Scott Goodstein

“The doubt felt by the artists who preceded us concerned their talent. The doubt felt by artists of today concerns the necessity of their art, and hence their very existence.” 

Albert Camus

With so much social and political strife in today’s world, it can be hard to think of art as essential. But art may be more necessary now than it has been in decades. Artists of all genres need to re-imagine the power that their craft has in history by engaging society through its brutal honest lens while imagining a different future. 

During the Great Depression, artists began commenting on poverty, unaffordable housing, anti-lynching, and worker’s rights. Ever since, artistic activism has been a driving force for change in just about every major social justice movement, both in America and worldwide.

Artistic Expression Energizes & Mobilizes People

Art has the power to move people’s emotions in a way nothing else can. This is true for all types of art. From spoken word, interpretive dance, sculpture, music, murals, etc. When creativity and true-expression are used in activism, they can inspire people to feel something bigger than themselves. 

Showing raw emotions can encourage people to pay attention to an issue for a moment longer than they had a day before. It can jolt people into reflecting on why the world is a specific way. It can even force people to vision a different future. In other words, timely, artistic expression can lead to more people discussing ideas and motivating people to joining movements.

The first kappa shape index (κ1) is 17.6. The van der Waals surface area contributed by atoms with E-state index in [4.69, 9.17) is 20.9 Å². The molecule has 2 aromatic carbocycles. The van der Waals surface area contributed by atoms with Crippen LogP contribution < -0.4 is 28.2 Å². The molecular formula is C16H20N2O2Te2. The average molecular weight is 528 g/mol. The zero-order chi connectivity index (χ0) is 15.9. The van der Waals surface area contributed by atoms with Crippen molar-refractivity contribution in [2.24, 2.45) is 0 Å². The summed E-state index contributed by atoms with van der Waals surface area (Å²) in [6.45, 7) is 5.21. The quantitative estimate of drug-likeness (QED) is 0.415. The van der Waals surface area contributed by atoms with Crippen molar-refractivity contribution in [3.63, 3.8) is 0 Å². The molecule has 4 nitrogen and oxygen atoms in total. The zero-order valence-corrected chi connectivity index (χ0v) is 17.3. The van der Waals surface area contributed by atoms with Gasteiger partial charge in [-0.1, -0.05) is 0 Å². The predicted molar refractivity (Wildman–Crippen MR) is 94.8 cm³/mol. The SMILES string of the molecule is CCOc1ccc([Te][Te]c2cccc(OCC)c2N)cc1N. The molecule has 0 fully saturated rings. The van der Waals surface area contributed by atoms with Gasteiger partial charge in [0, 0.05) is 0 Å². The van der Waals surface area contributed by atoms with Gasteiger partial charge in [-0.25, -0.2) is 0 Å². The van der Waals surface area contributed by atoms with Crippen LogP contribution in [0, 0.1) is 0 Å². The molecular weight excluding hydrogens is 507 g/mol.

Artistic expression does not replace other tactics of activism.It is simply the kerosene that fuels action. Without energy, it is hard to sustain movement building protests, strikes, marches, calling elected officials, or even voting. These actions all take different levels of energy, different motivators, and an enormous amount of creativity to consistently build and grow. Humans need nourishment, energy, and reminders why they are volunteering their precious time to any cause. 

Another way to think of this dynamic is that activism aims to change power relations, while art seeks to change an individual’s body, mind, and soul. Though they may seem like two different things, the two must work together to create long-term, meaningful impact, grow and strengthen movements.

Art Activism is Perfect for Today’s Digital-first Landscape

Ideally, politics would always be based on logic and reason, where people discuss and debate issues and come to well-thought solutions. But humans are not rational creatures, and that isn’t how the politics of today work. Humans are driven by stories and symbols that shape the way they think of the world. We react based on emotions and impulses. Therefore, artistic activism can use narratives and metaphors to its advantage. 

Today’s world is connected by social media, which allows us to share things faster and further than ever before. So a meaningful socially-conscience painting, poem, or performance shared on social media can reach millions in a matter of minutes. 

Open to Everyone

Remember that not everybody is into politics. But everyone expresses themselves through creativity, even if they don’t consider themselves “artists.” 

One may go dancing, play an instrument, or even just create memes on social media. Anyone can have that creative spark inside them, especially on issues that are deeply personal. Young people and marginalized groups don’t have to raise millions of dollars to get their message across. 

Art is not a frivolous thing in times of strife and upheaval. Instead, the word and the pen can be turned into one of the most powerful weapons of change. 

This article was originally published here.